3. Promote the international communist movement, Marxism-Leninism, socialism and other related theories.

4. Promote the international worker's movement, push forward and strengthen the national democratic movement and promote the people's struggle for social justice in various countries.

5. Promote the activities and international people's movement to safeguard world peace; increase the reputation and impact in the world of the Communist Party of China and People's Republic of China; work hard to ensure a peaceful international environment in the interests of socialist development in China.

6. Explore direct assistance in the Four Modernisations' work; carry out economic and technological cooperation in the course of party relations and mass organisation exchanges.

7. Entrusted by the Central Committee, arrange the foreign affairs work of mass organisations, and organise foreign exchanges of Central level and other Party organs. (9)

Such generic descriptions do not reveal much about the actual work of the ID, but it is nonetheless useful to see how the ID's work is defined in inner-Party discourse.

The ID receives about 200 delegations from abroad and dispatches approximately 100 delegations overseas every year. (10) In recent years the ID has been directly involved--more so than in the past--in sensitive diplomatic issues. According to Director Wang Jiarui, "[In 2005] we actively mediated the nuclear issue on the Korean Peninsula through inter-party channels; kept communication between parties in difficult times of China-Japan relations; promoted talks at a sensitive time when the Palestine-Israel situation is variable; discussed with parties in different countries how to establish a just and reasonable international order and economic order; and pushed the reform of the United Nations towards a just and reasonable direction." (11)

The ID has indeed been very active in recent years maintaining direct channels of communications with North Korea--for China as well as the other members of the Six Party Talks. This has been particularly useful for the US, which (under the Bush administration) has refused to talk directly bilaterally with the government in Pyongyang. It would not be surprising if it played a similar intermediary role between Washington and Tehran, or other nations with which the US does not have diplomatic relations. As Director Wang indicated, the ID has also kept the channels open to the LDP (and other Japanese parties) during the Koizumi era, when official contacts were frozen. The ID is very active in its exchanges with the foundations (Stiftung) of German political parties, all of which (expect one) maintain representative offices in China, and European parties and NGOs in general. In the German case, this afforded China excellent intelligence and contacts as Chancellor Angela Merkel's coalition came to power.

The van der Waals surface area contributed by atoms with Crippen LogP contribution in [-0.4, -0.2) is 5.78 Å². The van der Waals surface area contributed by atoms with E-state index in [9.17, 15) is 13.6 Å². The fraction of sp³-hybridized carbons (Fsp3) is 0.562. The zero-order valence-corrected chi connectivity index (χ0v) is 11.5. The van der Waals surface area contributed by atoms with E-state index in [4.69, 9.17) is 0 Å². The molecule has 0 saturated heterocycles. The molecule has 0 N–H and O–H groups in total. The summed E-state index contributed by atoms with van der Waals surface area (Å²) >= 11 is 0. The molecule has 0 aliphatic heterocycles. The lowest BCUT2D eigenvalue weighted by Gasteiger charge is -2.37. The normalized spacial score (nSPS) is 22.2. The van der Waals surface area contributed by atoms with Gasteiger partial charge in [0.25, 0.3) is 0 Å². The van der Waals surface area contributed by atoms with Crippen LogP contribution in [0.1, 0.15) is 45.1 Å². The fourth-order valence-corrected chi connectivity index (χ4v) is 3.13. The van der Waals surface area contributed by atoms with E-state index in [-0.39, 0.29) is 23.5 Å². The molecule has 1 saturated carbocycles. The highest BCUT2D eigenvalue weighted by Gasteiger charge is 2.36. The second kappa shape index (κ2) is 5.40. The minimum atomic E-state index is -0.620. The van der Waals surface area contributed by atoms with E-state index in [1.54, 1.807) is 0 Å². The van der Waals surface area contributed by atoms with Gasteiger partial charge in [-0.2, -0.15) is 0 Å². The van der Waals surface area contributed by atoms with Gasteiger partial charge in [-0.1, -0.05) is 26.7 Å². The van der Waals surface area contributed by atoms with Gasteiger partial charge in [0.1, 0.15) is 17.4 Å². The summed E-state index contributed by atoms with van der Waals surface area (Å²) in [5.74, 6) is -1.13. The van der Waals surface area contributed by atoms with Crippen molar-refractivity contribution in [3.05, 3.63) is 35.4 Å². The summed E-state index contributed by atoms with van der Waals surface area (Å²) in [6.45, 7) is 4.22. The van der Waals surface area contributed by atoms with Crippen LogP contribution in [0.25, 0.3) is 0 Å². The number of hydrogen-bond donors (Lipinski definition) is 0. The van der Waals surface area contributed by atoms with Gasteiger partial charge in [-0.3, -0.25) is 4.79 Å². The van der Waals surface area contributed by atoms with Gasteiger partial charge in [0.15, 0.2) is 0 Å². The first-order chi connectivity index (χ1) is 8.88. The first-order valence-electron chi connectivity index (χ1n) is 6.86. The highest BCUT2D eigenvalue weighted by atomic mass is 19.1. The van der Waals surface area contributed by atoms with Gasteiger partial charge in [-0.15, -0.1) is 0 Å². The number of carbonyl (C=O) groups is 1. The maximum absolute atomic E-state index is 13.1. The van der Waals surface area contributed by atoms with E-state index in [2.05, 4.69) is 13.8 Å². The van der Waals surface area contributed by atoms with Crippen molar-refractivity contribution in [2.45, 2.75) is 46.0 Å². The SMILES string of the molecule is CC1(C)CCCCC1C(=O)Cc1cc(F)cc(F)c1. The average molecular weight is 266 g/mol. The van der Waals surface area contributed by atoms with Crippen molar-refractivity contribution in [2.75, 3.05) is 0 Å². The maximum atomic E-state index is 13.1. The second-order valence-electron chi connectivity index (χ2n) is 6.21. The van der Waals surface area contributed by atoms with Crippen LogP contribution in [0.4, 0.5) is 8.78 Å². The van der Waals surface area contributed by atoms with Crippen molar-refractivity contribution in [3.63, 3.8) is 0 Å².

By maintaining ties with non-ruling parties throughout the world, the ID has been able to keep excellent track of domestic politics in various nations and to have established contacts with a wide range of politicians and experts who subsequently staff governments after they come to power. This kind of "co-optive diplomacy" sometimes pays dividends for the CCP.

History of the CCP/ID

The history of the CCP's (and the ID's) interactions with foreign communist parties is long and complex. It has evolved considerably over the years.

Following its establishment in 1921, the CCP engaged in exchanges with the Soviet Communist Party and Comintern during the First, Second, and Third Internationals. (12) During this time, the Comintern advised the CCP on tactics during the Shanghai underground period and (following the 1927 "White Terror") in the Jiangxi Soviet base area. (13) From 1922 (when the CCP became a member of the Comintern) until 1943, the Comintern dispatched a total of ten representatives to advise the CCP on revolutionary strategy and tactics. (14)